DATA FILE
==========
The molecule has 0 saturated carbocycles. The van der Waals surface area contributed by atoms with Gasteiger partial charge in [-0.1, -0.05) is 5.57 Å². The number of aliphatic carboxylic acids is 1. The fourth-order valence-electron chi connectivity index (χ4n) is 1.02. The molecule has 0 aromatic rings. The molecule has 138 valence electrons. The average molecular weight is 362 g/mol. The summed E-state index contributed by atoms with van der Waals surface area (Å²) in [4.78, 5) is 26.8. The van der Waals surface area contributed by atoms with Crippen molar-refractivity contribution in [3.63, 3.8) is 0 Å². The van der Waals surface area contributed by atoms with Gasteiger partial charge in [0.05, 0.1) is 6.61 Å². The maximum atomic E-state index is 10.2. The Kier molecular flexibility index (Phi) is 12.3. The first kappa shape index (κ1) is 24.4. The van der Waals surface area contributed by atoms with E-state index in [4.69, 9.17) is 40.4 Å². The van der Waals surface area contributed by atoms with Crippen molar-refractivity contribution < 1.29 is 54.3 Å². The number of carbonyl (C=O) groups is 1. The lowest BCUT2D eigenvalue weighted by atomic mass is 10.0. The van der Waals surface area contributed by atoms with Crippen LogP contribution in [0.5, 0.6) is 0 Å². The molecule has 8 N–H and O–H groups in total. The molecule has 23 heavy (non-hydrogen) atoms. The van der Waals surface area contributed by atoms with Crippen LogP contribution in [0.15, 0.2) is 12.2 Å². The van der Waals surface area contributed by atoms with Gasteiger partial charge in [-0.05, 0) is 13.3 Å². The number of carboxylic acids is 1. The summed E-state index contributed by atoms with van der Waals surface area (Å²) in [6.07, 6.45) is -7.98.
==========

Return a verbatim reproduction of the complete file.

The molecule has 0 saturated carbocycles. The van der Waals surface area contributed by atoms with Gasteiger partial charge in [-0.1, -0.05) is 5.57 Å². The number of aliphatic carboxylic acids is 1. The fourth-order valence-electron chi connectivity index (χ4n) is 1.02. The molecule has 0 aromatic rings. The molecule has 138 valence electrons. The average molecular weight is 362 g/mol. The summed E-state index contributed by atoms with van der Waals surface area (Å²) in [4.78, 5) is 26.8. The van der Waals surface area contributed by atoms with Crippen molar-refractivity contribution in [3.63, 3.8) is 0 Å². The van der Waals surface area contributed by atoms with Gasteiger partial charge in [0.05, 0.1) is 6.61 Å². The maximum atomic E-state index is 10.2. The Kier molecular flexibility index (Phi) is 12.3. The first kappa shape index (κ1) is 24.4. The van der Waals surface area contributed by atoms with E-state index in [4.69, 9.17) is 40.4 Å². The van der Waals surface area contributed by atoms with Crippen molar-refractivity contribution < 1.29 is 54.3 Å². The number of carbonyl (C=O) groups is 1. The lowest BCUT2D eigenvalue weighted by atomic mass is 10.0. The van der Waals surface area contributed by atoms with Crippen LogP contribution in [0.5, 0.6) is 0 Å². The molecule has 8 N–H and O–H groups in total. The molecule has 23 heavy (non-hydrogen) atoms. The van der Waals surface area contributed by atoms with Crippen LogP contribution in [0.15, 0.2) is 12.2 Å². The van der Waals surface area contributed by atoms with Gasteiger partial charge in [-0.05, 0) is 13.3 Å². The number of carboxylic acids is 1. The summed E-state index contributed by atoms with van der Waals surface area (Å²) in [6.07, 6.45) is -7.98.